Chart of the day: Lyndon Johnson’s legacy

From the Los Angeles Times, dramatic evidence that Lyndon Johnson was the last American President to have a positive impact on poverty in the U.S.:

BLOG Poverty

Lydon Johnson left office in 1968, declining to run again after the country erupted in race riots in the aftermath of the assassination of Dr. Martin Luther King Jr. and troubled by massive youth opposition to the Vietnam War, a legacy he inherited from John F. Kennedy and Dwight Eisenhower.

Yet Johnson, for all his bombast and bluster, came from a poor background, and cared deeply about the fate of America’s poor, and from his time in the U.S. Senate, then as Vice President under John F. Kennedy, he spent much of his considerable political capital on easing their plight.

Johnson knew that the worst poverty rates were among the nation’s black population, and he also knew that he could never win support for programs seen as primarily beneficial to African Americans.

As president, Johnson, perhaps the greatest political operator to hold the White House in the latter half of the 20th Century, came up with a brilliant strategy: He would focus public attention on the poor white people of Appalachia, backwoods poor whose ancestry went back before the American Revolution.

His strategy worked, and thus was born the War on Poverty, reinventing Franklin Delano Roosevelt’s New Deal, and it worked, as clearly demonstrated in the chart.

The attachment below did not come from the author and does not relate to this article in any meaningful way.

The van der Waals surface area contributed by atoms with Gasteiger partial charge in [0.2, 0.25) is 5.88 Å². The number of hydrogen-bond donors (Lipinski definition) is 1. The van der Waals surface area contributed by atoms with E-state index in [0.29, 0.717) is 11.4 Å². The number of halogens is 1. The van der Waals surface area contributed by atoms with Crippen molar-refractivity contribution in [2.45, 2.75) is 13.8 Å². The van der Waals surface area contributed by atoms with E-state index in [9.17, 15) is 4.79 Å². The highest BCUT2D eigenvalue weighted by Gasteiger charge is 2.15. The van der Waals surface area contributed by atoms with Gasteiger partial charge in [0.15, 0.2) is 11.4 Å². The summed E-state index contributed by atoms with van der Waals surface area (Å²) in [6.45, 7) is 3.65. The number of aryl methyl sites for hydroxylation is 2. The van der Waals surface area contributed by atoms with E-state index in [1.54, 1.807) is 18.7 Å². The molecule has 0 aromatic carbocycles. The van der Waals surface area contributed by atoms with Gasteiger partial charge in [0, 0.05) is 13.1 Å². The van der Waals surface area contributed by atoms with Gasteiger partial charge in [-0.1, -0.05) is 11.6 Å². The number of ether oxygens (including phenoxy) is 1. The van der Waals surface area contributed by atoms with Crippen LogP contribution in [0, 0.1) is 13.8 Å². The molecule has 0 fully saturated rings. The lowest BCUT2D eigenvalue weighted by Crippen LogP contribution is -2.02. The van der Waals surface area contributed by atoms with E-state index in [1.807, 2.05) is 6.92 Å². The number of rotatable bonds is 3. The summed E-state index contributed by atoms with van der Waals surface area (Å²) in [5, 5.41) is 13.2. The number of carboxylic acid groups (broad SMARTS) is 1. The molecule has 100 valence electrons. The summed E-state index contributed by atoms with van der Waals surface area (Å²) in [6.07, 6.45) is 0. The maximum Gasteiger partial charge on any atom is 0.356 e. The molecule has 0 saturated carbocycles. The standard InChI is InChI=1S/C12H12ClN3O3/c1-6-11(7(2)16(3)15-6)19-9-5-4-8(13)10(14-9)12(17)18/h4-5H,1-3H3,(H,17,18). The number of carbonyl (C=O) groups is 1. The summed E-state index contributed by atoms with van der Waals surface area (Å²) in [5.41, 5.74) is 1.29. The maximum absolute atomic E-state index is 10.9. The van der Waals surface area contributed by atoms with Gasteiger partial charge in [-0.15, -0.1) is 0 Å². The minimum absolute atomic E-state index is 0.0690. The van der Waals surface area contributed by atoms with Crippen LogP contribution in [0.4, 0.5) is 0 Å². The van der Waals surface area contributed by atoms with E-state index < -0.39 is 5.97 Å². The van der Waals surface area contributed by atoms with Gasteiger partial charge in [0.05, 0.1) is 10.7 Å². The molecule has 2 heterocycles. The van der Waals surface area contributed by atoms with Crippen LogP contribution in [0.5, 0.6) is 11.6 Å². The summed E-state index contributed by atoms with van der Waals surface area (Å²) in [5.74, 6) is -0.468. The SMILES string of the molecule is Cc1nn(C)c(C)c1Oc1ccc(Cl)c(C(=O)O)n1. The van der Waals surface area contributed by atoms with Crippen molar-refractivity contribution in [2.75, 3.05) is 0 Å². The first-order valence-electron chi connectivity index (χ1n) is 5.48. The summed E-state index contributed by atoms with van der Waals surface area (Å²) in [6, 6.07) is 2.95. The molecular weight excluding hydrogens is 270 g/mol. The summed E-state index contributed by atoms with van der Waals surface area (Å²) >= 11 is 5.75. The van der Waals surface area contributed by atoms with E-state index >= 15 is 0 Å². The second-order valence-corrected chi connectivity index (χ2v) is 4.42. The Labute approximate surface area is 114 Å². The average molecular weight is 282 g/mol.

We covered the impact of the War on Poverty in Nevada during our first daily newspaper job at the Las Vegas Review-Journal. and saw first hand the program’s dramatic impacts on a black community previously ignored by the city’s newspapers. Our efforts won us our first major journalism award.

Since Johnson left office, poverty rates have never dropped, other than minor fluctuations.

Back in the mid-1960’s we joined anti-war protests against Johnson, but we cannot deny his legacy when it comes to poverty and his attempt to heal America’s racial divide.

Compared to LBJ, Hillary Clinton is simply pathetic.


5 responses to “Chart of the day: Lyndon Johnson’s legacy

  1. That last line completely caught me off guard. Seems so subjective compared to an otherwise objective article.

    Also, how can one compare a woman who has never been in office to a man who was in 1968?

    Keep in mind I am neither a Clinton or Trump supporter, and cannot vote because I am not yet a citizen. So, totally unbiased question.

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